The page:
OK! IT'S SAFE FOR CIVILIANS TO RETURN TO READING

Anyway, that's it. I didn't take any photos of us working in Paul's basement with his wall full o'bikes. I'm short of Project Buddies in the Twin Cities so it's great to spend several hours plugging away on incremental bike improvements virtually nobody will notice while happily insulting each others' bikes, gear, tools, etc.

3 comments:

George said...

Neat blog entry.

I'd sure like to see what the bike looks like now.

Anybody can buy a new bike-it's cool when someone gives an old bike some love.

snorty said...

Matt, your admonition to run from the scary bike stuff had the opposite effect on me. I'm a gearhead and I really enjoy reading about how folks bring old bikes back to life. I would really like to see some photos of Henry's bike.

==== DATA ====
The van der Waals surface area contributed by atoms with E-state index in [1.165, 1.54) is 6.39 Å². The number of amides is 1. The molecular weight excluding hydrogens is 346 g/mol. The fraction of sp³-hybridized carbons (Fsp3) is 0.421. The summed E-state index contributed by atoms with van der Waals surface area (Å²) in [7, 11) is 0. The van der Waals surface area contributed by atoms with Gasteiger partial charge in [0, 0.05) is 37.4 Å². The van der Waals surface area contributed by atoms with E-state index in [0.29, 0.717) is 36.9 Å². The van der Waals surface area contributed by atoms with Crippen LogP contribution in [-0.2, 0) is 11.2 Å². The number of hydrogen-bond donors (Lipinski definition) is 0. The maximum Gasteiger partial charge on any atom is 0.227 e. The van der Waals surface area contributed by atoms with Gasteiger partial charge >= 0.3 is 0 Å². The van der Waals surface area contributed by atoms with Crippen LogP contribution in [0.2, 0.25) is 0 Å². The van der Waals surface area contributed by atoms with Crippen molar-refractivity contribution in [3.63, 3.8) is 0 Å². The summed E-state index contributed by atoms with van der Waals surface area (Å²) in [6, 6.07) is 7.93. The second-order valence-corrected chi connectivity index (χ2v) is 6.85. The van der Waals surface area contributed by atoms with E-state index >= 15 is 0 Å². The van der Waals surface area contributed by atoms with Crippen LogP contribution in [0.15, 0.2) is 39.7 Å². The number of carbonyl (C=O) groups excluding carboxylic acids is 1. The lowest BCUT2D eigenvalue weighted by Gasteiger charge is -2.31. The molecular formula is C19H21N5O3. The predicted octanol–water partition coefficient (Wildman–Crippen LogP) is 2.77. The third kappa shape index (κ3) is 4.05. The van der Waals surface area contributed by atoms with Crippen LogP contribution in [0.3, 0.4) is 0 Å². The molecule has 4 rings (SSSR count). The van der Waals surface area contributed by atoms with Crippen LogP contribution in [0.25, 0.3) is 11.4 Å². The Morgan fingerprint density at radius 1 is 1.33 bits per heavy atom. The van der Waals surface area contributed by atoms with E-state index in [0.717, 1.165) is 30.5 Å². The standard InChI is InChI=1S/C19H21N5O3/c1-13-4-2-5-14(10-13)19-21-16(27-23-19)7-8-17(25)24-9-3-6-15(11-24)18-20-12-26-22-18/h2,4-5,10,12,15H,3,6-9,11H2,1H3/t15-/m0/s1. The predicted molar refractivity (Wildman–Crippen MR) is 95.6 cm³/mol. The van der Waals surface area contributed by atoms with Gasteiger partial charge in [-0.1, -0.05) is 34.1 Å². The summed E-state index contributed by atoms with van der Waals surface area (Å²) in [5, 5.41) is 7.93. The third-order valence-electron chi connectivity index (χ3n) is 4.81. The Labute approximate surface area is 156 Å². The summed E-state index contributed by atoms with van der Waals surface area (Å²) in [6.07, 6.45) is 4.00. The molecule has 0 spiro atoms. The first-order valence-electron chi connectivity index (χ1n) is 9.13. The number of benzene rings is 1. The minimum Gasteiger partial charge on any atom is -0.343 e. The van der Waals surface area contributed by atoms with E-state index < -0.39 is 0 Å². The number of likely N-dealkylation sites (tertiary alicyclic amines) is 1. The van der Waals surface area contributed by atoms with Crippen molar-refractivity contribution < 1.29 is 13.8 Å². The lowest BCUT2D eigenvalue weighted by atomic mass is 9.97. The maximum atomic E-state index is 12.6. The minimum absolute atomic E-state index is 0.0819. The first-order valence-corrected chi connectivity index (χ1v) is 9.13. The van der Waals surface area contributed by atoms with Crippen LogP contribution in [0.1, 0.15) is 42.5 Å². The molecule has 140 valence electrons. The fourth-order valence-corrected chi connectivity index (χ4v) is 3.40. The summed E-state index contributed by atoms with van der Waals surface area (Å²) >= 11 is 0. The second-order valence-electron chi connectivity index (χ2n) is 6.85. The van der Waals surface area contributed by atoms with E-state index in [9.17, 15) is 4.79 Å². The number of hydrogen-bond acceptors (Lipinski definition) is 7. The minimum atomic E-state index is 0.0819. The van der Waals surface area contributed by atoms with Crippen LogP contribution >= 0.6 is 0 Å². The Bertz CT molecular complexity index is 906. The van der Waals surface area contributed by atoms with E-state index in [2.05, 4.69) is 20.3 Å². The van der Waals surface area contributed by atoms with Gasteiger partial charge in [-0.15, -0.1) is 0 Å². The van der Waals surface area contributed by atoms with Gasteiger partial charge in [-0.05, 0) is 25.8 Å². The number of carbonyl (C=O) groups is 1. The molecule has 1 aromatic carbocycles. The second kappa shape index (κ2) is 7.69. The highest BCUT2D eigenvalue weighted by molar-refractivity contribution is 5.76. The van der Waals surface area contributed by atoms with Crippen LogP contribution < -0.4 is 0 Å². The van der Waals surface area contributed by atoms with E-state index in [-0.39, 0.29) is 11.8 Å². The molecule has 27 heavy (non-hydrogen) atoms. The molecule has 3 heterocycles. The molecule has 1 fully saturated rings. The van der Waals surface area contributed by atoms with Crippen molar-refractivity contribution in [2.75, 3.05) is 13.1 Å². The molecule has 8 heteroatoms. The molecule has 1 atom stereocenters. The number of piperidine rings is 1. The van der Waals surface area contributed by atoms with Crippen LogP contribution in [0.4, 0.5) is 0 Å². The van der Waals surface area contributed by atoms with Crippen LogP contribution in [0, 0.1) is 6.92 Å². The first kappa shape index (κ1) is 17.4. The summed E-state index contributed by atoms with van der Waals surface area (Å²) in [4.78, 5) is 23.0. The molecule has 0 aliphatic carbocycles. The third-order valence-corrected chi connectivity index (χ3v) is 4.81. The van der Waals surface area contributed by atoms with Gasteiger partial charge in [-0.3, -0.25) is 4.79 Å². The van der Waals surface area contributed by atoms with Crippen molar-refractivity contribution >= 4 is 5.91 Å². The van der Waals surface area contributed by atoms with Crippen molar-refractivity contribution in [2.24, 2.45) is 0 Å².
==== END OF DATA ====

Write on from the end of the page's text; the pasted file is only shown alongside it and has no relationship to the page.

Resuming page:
The spoke set up on each bike is intriguing. I don't have a clear idea about the rear wheel on the Trek looks like. The radial spokes on your Atlantis sounds a bit dangerous. Some wheels for Harleys that were set up like this had to be recalled. Anyhow, you have much less to mass to suspend, not to mention less speed.

Keep up the great work, I really enjoy reading your blog.

Cheers,
Robert

Jim said...

Radially laced wheels are very strong in pure compression - i.e. when the bike is travelling in a straight line. They don't do well in torsion, however. I doubt it'll be a problem unless you load up a front rack with a bunch of weight and take it hard into some tight corners. Most new high end racing bikes have radially laced wheels for minimal weight. But I suspect your wheel has more spokes than most of those do.

I just built (2 days ago) a cross-4 40-spoke wheel with Velocity deep-V 26" rims and a DT-Swiss/Hugi 240 disc-brake hub for the rear of my Xtracycle. I have Phil Wood 48-spoke front and rear with Velocity Dyad rims on my Atlantis. It's safe to say that I am prone to extremes when it comes to wheel strength.